Most musicians are first attracted to them, no doubt, by the way they look. The body shape resembles a map of the United States. These guitars were introduced in 1961 (they first made a catalog appearance in '62) and were made, to my knowledge, only through 1964. The examples pictured here--an early bottom-of-the-line Val-Pro 82 and a late top-of-the-line Glenwood 99--are representative of the two basic styles of map-shaped Fiberglass Valcos.
The guitar's finish was sprayed first into a mold, which was then sprayed with Fiberglas before the finished half was unmolded. The two pieces (front and back) were screwed together with five screws entering from the back and going into blocks of maple glued to the inside of the body. Valco called the material Res-O-Glas--a combination of polyester resin and glass threads.
With the help of Steve Soest, a California luthier/ repairman who has Valco catalogs and price lists from 1962 and '64, we were able to trace the changes that Valco made to this line during its short history. In 1962, the Val-Pro style came in three models--the Val-Pro 82, 84, and 88, along with the Val-Pro 85 bass--that were identical in hardware and ornamentation, but differed in the pickups and controls offered. The 82 (pictured here) had one single-coil pickup in the neck position. The 84 had the same, plus a transducer-type pickup built into the base of the bridge. The 88 added a third lead pickup and additional tone controls.
The 3-way tone switch on the 82 operates in similar fashion to that of a Gretsch Tennessean--in the first position, the treble is rolled off; the second is wide-open; and in the third, the bass is rolled off. There are three volume knobs, one for each tone setting, and a master volume. The pickup appears to be a humbucker at first glance (with the pole bars set to one side); however, it is actually a single-coil unit, somewhat smaller and less powerful than Valco's standard design. Pieces of maple run from the neck joint to the endpin on both the top and back inside of the body, serving to stiffen the body as well as provide bracing for the bridge, pickup, and tailpiece. The 82 measures 16" wide, 19" from the neck joint to the endpin, and 1-3/4" thick, making it the largest of Valco's map-shaped bodies.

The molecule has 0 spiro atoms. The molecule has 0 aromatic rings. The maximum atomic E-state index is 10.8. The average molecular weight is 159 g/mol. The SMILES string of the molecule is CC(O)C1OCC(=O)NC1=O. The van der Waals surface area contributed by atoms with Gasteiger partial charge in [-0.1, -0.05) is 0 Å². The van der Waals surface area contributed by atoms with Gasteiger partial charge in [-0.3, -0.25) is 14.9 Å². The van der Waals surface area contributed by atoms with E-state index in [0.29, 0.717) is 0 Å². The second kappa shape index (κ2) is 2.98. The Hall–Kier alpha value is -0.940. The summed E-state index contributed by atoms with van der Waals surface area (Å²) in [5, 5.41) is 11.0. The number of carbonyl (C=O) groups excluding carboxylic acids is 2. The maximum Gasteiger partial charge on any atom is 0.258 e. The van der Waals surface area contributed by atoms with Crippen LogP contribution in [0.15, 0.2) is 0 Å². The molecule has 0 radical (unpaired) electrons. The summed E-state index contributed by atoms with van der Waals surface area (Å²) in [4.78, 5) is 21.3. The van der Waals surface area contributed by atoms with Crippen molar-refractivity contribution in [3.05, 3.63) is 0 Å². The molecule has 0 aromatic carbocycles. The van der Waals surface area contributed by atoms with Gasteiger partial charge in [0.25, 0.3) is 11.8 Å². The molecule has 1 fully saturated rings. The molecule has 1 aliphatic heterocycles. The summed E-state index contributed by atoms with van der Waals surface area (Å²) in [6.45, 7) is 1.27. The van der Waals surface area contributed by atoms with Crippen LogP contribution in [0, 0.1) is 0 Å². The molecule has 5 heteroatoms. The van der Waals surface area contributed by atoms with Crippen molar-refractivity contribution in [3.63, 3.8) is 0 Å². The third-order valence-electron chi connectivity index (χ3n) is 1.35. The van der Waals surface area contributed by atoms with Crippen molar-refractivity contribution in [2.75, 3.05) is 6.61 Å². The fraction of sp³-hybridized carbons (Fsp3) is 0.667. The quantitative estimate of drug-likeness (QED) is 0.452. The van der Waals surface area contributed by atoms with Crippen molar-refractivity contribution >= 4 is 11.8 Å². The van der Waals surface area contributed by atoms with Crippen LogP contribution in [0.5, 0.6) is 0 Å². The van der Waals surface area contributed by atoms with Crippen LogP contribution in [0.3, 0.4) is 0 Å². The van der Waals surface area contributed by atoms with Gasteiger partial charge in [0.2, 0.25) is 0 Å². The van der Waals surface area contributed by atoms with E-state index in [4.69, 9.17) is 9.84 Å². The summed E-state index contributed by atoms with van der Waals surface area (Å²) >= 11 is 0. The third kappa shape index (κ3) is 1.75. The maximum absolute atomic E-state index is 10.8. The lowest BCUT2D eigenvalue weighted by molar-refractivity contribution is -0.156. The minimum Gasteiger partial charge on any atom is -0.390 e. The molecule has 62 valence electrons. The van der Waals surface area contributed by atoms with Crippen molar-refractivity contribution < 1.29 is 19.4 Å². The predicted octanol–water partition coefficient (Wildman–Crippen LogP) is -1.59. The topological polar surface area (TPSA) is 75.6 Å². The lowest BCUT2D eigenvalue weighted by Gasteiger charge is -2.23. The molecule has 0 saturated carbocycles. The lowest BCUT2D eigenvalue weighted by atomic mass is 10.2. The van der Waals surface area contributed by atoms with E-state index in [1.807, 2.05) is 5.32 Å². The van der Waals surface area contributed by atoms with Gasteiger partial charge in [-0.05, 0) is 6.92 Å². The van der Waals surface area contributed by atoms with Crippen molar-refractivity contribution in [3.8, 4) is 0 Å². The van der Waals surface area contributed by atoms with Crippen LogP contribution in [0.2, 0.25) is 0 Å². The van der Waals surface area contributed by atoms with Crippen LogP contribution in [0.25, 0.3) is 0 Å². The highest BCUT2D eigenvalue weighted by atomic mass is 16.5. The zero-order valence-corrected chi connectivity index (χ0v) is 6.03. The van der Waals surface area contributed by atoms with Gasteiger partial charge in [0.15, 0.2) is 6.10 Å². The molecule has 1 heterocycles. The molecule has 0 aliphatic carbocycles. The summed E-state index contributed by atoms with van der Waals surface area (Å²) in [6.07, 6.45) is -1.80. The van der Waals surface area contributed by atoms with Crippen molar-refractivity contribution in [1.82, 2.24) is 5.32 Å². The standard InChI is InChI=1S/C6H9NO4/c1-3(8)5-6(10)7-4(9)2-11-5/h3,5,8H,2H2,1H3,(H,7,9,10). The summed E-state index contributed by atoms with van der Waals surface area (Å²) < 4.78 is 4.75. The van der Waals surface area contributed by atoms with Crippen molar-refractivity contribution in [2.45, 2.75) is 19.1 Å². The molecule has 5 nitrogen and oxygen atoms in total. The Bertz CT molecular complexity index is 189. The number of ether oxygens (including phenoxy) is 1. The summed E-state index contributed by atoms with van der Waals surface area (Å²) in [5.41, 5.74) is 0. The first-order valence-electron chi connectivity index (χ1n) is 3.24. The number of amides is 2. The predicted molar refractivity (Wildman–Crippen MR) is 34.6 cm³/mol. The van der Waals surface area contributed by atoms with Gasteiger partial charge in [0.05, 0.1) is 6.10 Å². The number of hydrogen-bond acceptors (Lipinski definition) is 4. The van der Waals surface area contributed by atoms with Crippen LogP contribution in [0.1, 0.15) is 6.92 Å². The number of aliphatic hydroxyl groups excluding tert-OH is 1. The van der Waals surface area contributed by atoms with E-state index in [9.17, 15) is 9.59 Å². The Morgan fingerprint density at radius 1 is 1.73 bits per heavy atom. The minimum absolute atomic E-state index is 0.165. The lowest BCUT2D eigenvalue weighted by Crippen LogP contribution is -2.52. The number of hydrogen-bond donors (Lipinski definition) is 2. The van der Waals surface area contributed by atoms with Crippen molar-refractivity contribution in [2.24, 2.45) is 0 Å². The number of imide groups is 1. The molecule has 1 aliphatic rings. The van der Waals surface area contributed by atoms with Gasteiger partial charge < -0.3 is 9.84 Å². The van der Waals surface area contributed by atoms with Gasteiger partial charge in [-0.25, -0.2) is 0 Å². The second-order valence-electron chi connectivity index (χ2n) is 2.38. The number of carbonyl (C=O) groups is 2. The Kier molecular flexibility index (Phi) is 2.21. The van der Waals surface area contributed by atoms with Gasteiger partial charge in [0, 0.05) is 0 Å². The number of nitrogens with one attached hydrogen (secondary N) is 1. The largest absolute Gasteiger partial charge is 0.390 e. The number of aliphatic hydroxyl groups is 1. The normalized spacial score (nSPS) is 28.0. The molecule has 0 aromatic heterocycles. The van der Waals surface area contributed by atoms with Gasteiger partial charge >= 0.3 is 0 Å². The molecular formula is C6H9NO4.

By 1964, the Val-Pro's name was changed to Newport, but the respective model numbers remained the same. The body was made a bit smaller (14" x 17-3/4" x 1-3/ 4"), and a slight outward curve was added to the horns at "Maine" and "FIorida." Also, the tone switch and knobs were moved to the bass side of the body, in the "Great Lakes" region.
The fancier Glenwood models also underwent some changes between 1962 and 1964, although the name, size, and shape remained the same. In 1962, only two different Glenwoods were offered, the 95 and the 99. The 95 had two pickups, a tone selector switch, three tone controls, and three volume controls. The 99 added a built-in bridge pickup and one more volume control. By 1964, the Glenwood 98 had been added to the line, with two single-coil pickups, a bridge pickup, tone selector switch, three tone controls, and three volumes. A Bigsby vibrato tailpiece became standard on the 98 and 99.
The Glenwood 99 pictured here is a typical 1964 model. Its body shape is a bit more stylized than the Newport's, and slightly larger--15" x 18" x 1-3/4"--though not as large as the earlier Val-Pro's. The Glenwood's 3-way tone switch is used as a pickup selector--rhythm pickup, lead pickup, bridge transducer--similar to an old Stratocaster's selector switch. For each position, there is a tone control (next to the switch) and a volume control (below the pickguard). The master volume is located next to the jack and tailpiece. All of the pickups on the Glenwood were labeled "deluxe" in the Valco catalog.
The sleek, space-age look of these guitars is enhanced by brightly colored finishes that do not wear or chip. The Val-Pro 82 shown here is a striking bright red with white trim. The effect of the 1964 Glenwood is even stronger--seafoam green, about the color of a '57 Chevy Bel-Aire. All the hardware, trim, and Grover Roto-matic machines are gold-plated. The pearloid-and-abalone fingerboard inlay is what Valco called its "butterfly pearl" pattern. In short, these guitars look like nothing else before or since.
The single-pickup Val-Pro 82 has a midrangey, throaty sound well-suited to slide playing, while the Glenwood 99, with built-in bridge pickup, has a bluesier, twangy sound with more treble. The Glenwood is closer to a Fender sound, but without the sustain, which makes it ideal for the reggae style of David Lindley, who has probably done more to popularize map-shaped Nationals than any other artist.
When Valco introduced this line in the 1962 catalog, the prices, though certainly not premium, were not dirt cheap, either. The least expensive model, the Val-Pro 82, listed for $159.50, while the top-of-the-line Glenwood 99 went for $295.00. (Gibson's 1962 SG/Les Paul Standard sold for $290.00.) By 1964, the Newport 82 retailed for $192.50, while the Glenwood 98 and 99 listed at $350.00 and $450.00, respectively. (A Gibson SG Custom was then $480.00.) Today, although these guitars have in a sense become collectibles and are by no means plentiful, they are still well under current market prices for comparable Gibson, Fender, and Gretsch models.